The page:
Tuesday, January 18, 2022
Nancy Travel Guide - Travel S Helper


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Nancy is the capital of the north-eastern French department of Meurthe-et-Moselle, as well as the historic capital of the Duchy of Lorraine and the French province of the same name. At the time of the 1999 census, the Nancy metropolitan region had a population of 410,509 people, 103,602 of whom resided in the city of Nancy itself (105,067 inhabitants in the city proper as of 2012 estimates).

The city’s motto is Non inultus premor, which translates as “I’m not touched with impunity” and refers to the thistle, which is an emblem of Lorraine.

Place Stanislas, a wide plaza created by Stanislaus I of Poland between March 1752 and November 1755 to connect Nancy’s medieval old town with the new town erected under Charles III in the 17th century, is a UNESCO World Heritage Site.

Nancy – Info Card

POPULATION : 105,067
TIME ZONE :• Time zone CET (UTC+1)
• Summer (DST) CEST (UTC+2)
AREA : 15.01 km2 (5.80 sq mi)
ELEVATION : 188–353 m (617–1,158 ft)
(avg. 212 m or 696 ft)
COORDINATES : 48°41′37″N 6°11′05″E
SEX RATIO : Male: 48.4%
 Female: 51.6%
WEBSITE :  http://www.nancy.fr/

Tourism in Nancy

The legacy of the historic city center stretches from the Middle Ages until the 18th century. Nancy’s cathedral, Triumphal Arch, and “Place de la Carriere” are all excellent examples French 18th-century architecture. The old royal palace of the kings is the Palace of the Dukes of Lorraine. The Musée Lorrain is housed in the palace.

The Church of Notre-Dame-de-Bonsecours, Nancy, is a historic church and the ultimate burial place of the last duke Stanislas. The Church of Saint-François-des-Cordeliers and the Basilica of Saint-Epvre (fr:Basilique Saint-Epvre de Nancy) are two more famous churches with historical links to the imperial House of Lorraine.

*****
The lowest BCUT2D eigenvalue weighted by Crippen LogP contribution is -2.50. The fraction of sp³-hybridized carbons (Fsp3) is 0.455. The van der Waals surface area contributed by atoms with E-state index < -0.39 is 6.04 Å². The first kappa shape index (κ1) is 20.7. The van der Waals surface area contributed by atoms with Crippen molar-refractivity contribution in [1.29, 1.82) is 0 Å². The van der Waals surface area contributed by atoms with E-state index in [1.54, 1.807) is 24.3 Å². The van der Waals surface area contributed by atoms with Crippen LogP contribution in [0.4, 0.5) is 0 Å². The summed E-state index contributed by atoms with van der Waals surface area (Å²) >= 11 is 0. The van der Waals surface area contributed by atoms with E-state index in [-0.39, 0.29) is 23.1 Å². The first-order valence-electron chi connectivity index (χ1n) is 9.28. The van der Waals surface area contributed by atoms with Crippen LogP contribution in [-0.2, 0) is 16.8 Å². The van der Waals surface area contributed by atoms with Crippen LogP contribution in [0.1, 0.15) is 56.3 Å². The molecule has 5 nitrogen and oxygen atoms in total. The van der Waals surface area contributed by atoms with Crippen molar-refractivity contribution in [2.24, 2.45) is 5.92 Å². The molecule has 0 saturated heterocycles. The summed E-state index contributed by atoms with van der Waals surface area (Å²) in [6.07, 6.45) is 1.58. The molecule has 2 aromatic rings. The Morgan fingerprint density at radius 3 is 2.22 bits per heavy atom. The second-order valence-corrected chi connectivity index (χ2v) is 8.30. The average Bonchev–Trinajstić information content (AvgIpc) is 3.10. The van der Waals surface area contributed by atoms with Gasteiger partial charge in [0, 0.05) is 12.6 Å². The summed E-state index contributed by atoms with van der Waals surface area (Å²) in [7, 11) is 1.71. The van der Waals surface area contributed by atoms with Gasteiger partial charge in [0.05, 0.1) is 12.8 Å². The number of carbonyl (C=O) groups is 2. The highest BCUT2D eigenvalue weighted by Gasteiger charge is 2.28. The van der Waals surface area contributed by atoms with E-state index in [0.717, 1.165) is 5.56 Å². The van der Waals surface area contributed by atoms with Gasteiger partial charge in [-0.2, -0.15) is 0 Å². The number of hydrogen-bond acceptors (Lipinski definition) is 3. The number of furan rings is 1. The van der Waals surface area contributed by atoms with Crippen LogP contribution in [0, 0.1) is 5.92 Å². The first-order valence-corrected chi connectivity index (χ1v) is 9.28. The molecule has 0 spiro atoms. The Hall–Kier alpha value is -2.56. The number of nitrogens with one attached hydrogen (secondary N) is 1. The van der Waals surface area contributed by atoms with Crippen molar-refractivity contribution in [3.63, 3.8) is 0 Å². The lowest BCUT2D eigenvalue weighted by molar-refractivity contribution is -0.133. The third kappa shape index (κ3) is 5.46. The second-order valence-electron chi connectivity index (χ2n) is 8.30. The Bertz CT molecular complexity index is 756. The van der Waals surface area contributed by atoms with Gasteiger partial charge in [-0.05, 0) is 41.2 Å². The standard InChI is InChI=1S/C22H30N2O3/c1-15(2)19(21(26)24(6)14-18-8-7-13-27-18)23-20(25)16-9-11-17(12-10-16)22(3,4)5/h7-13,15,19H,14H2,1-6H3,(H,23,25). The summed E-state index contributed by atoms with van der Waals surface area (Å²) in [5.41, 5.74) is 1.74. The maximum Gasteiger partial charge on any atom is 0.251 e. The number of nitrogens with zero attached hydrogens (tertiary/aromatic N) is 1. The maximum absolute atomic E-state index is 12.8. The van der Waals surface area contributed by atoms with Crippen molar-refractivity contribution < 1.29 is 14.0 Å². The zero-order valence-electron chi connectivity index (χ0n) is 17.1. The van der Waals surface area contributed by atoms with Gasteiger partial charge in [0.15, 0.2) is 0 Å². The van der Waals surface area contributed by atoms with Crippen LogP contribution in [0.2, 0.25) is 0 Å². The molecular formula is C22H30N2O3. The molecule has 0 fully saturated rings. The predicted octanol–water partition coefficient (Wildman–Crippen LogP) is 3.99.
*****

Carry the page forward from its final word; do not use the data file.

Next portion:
UNESCO inscribed the Place Stanislas, named after King of Poland and Duke of Lorraine Stanislaus I, Place de la Carrière, and Place d’Alliance as World Heritage Sites in 1983.

The “École de Nancy,” a group of painters and architects created by glassmaster and furniture maker Émile Gallé, worked in the art nouveau style during the close of the nineteenth and beginning of the twentieth centuries. It was primarily their work that established Nancy as a center of art and architecture on par with Paris, earning the city the moniker “Capitale de l’Est.” Many Art Nouveau structures may still be seen throughout the city (mostly banks or private homes). Furniture, glassware, and other decorative arts objects are preserved in the Musée de l’École de Nancy, which is situated in the 1909 mansion of Eugène Corbin, a Nancy merchant and Art Nouveau admirer. The Musée des Beaux-Arts has other art nouveau collections.

The Jardin botanique du Montet, a prominent botanical garden, is situated near Villers-lès-Nancy. Other gardens of note include the city’s first botanical garden, the Jardin Dominique Alexandre Godron, as well as many other public gardens and locations of importance, including as the Pépinière and Parc Sainte-Marie (public gardens). There is also an aquarium in town.

The area around the railroad station is a thriving business district.

Geography of Nancy

Nancy is located on the left bank of the Meurthe River, about 10 kilometers upstream from its confluence with the Moselle. The Marne–Rhine Canal runs parallel to the Meurthe through the city. Nancy is surrounded by hills that are roughly 150 meters higher than the city center, which is 200 meters above sea level. Nancy proper has a very modest area: 15 km2. Its built-up area is continuous with the built-up areas of its neighboring suburbs. Nancy is bordered by the communes of Jarville-la-Malgrange, Laxou, Malzéville, Maxéville, Saint-Max, Tomblaine, Vanduvre-lès-Nancy, and Villers-lès-Nancy.

Nancy’s oldest district is the Vieille Ville – Léopold area, which includes the 14th-century Porte de la Craffe, the Palace of the Dukes of Lorraine, the Porte Désilles, and the 19th-century St-Epvre church. The quarterCharles III – Centre Ville, a 16th–18th century “new town,” lies next to its south. The historic Place Stanislas, the Nancy Cathedral, the Opéra National de Lorraine, and the major train station are all located in this neighborhood.

Internet, Comunication in Nancy

There is no public WiFi network in the city. Many hotels and fast-food restaurants, on the other hand, provide free WiFi to their clients.

Around Saint Nicolas Street, there are a number of cyber-cafés.



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